Combined Paging and Segmentation

By: Jesse Miller

Both paging and segmentation have their strengths. Paging, which is transparent to the programmer, eliminates external fragmentation and thus provides efficient use of main memory. Pieces that are moved in and out of main memory are of fixed equal size, it is possible to develop sophisticated memory-management algorithms that exploit the behavior of programs.

Segmentation is visible to the programmer and has the ability to handle growing data structures, modularity, and support for sharing and protection. To combine the advantages of both, some systems are equipped with processor hardware and operating system software to provide both.

In a combined paging/segmentation system a user address space is broken up into a number of segments at the discretion of the programmer. Each segment is in turn broken up into a number of fixed-size pages which are equal in length to a main memory frame. If a segment is less than a page in length, the segment occupies just one page. From the programmer`s point of view, a logical address still consists of a segment number and a segment offset. From the system`s point of view, the segment offset is viewed as a page number and page offset for a page within the specified segment.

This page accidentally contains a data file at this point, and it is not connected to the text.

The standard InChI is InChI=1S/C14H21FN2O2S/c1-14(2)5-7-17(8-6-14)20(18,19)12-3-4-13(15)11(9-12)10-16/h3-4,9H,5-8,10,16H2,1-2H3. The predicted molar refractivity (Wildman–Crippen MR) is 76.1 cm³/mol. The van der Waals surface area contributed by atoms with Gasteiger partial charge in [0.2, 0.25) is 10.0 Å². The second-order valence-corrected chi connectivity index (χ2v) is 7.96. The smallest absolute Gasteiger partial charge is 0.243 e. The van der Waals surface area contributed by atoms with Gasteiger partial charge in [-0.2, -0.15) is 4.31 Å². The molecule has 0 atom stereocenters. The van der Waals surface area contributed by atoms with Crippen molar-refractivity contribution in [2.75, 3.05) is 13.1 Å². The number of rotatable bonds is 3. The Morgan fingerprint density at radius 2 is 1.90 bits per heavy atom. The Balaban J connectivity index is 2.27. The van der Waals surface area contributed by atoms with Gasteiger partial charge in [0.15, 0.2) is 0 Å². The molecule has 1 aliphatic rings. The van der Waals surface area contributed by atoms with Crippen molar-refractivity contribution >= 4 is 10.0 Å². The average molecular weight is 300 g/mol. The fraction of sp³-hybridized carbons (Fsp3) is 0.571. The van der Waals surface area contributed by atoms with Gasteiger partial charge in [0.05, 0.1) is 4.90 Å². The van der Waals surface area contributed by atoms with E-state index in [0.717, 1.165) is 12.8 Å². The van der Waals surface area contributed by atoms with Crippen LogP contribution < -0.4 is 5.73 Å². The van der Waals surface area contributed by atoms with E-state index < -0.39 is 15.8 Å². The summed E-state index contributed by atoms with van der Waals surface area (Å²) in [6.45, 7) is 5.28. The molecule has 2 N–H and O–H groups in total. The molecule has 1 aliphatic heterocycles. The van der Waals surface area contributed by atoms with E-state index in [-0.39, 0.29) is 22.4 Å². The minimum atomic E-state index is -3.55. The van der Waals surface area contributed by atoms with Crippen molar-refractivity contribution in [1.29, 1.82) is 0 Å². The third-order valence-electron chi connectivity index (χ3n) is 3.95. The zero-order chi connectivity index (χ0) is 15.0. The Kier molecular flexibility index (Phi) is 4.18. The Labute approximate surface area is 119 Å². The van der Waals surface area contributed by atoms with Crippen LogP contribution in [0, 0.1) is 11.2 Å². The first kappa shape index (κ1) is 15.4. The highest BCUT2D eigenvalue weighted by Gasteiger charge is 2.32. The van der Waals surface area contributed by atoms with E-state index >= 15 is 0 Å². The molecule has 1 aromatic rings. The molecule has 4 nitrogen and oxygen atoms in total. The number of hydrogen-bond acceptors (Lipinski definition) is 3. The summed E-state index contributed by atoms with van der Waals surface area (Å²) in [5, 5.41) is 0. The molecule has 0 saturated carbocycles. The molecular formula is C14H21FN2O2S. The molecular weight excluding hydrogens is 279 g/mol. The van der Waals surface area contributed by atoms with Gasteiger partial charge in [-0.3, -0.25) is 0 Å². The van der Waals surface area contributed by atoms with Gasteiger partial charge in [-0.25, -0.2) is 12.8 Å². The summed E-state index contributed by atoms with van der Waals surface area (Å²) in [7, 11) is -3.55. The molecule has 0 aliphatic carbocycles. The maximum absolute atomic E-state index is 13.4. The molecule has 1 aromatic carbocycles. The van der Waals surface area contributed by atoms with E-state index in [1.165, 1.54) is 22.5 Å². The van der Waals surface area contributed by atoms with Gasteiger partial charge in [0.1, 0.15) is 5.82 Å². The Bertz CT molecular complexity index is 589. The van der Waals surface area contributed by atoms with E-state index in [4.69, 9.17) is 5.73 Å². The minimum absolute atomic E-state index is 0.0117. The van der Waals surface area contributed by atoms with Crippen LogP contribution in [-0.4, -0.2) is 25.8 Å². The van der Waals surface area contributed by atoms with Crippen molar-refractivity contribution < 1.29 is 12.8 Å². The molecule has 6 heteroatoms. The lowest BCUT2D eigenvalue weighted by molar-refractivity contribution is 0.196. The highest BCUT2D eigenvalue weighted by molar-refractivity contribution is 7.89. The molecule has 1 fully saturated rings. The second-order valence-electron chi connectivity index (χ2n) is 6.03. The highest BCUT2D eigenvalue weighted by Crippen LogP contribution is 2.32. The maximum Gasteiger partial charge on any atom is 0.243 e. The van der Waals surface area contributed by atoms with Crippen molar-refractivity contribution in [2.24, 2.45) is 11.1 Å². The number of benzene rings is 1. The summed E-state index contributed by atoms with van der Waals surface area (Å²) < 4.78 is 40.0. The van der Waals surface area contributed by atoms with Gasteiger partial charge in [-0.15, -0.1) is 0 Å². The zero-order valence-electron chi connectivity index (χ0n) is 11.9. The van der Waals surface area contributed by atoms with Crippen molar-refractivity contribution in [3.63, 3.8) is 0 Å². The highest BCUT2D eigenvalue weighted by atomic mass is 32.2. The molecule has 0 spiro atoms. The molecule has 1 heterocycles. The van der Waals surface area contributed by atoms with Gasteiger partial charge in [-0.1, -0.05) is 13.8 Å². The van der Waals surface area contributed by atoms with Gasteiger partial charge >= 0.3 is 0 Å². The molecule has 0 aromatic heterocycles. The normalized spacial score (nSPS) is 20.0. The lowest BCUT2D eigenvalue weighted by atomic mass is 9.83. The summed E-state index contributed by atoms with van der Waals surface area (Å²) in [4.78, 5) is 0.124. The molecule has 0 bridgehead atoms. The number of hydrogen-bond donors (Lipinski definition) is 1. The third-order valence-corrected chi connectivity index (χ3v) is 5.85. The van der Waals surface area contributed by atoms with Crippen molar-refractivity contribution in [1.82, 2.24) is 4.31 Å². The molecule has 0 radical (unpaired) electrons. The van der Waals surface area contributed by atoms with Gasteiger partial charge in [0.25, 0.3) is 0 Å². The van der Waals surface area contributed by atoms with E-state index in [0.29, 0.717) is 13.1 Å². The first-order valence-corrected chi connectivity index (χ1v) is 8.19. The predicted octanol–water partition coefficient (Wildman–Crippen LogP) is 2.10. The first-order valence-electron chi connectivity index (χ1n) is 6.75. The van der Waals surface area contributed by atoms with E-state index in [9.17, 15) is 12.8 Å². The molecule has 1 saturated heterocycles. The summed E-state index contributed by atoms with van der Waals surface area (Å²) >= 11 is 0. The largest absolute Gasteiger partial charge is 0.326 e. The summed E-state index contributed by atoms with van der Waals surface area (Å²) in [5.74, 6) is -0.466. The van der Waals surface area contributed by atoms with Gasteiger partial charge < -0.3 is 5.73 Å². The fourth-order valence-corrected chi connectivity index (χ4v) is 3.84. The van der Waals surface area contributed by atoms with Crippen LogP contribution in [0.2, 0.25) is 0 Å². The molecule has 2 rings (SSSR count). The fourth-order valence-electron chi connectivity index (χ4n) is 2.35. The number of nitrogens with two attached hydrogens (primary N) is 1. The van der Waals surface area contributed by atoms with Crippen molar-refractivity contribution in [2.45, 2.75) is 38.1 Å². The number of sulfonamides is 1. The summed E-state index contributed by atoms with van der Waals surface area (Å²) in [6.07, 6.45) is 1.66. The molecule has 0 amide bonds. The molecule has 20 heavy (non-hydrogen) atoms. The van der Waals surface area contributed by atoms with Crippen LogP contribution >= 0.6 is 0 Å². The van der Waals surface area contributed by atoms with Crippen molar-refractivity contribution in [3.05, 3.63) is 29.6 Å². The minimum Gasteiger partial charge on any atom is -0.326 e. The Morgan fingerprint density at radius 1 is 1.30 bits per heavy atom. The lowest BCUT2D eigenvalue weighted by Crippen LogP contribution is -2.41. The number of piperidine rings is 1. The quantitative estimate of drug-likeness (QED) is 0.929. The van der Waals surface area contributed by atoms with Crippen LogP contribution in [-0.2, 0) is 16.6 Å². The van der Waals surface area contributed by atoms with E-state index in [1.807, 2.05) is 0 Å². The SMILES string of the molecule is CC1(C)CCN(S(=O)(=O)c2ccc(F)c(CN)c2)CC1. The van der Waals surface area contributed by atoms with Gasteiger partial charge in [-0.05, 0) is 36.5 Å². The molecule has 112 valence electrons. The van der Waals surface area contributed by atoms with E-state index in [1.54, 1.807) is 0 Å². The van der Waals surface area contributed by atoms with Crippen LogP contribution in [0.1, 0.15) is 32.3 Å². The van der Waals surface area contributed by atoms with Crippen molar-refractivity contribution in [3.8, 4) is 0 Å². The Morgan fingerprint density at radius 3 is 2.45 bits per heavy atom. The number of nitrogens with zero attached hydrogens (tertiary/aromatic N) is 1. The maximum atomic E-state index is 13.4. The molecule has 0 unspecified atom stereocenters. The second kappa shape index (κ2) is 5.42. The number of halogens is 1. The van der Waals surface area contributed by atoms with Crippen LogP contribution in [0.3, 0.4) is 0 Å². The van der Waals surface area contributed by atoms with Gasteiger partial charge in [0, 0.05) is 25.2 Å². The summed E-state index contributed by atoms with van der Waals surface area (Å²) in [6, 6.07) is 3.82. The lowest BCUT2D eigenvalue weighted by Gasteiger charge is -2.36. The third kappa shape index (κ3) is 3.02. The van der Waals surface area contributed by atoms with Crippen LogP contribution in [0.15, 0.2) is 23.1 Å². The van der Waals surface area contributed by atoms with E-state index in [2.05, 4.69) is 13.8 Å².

Associated with each process are segment tables and number of page tables, one per process segment. When a particular process is running, a register holds the starting address of the segment table for that process. Presented with a virtual address, the processor uses the segment number portion to index into the process segment table to find the page table for that segment. Then, the page number portion of the virtual address is used to index the page table and look up the corresponding frame number. This combined with the offset portion of the virtual address to produce the desired real address.

The segment table entry contains the length of the segment. It also contains a base field, which now refers to a page table. The present and modified bits are not needed because these matters are handled at the page level. Other control bits may be used for purposes of sharing and protection. The page table entry is essentially the same as that used in a pure paging system. Each page number is mapped onto a corresponding frame number if the page is present in main memory.

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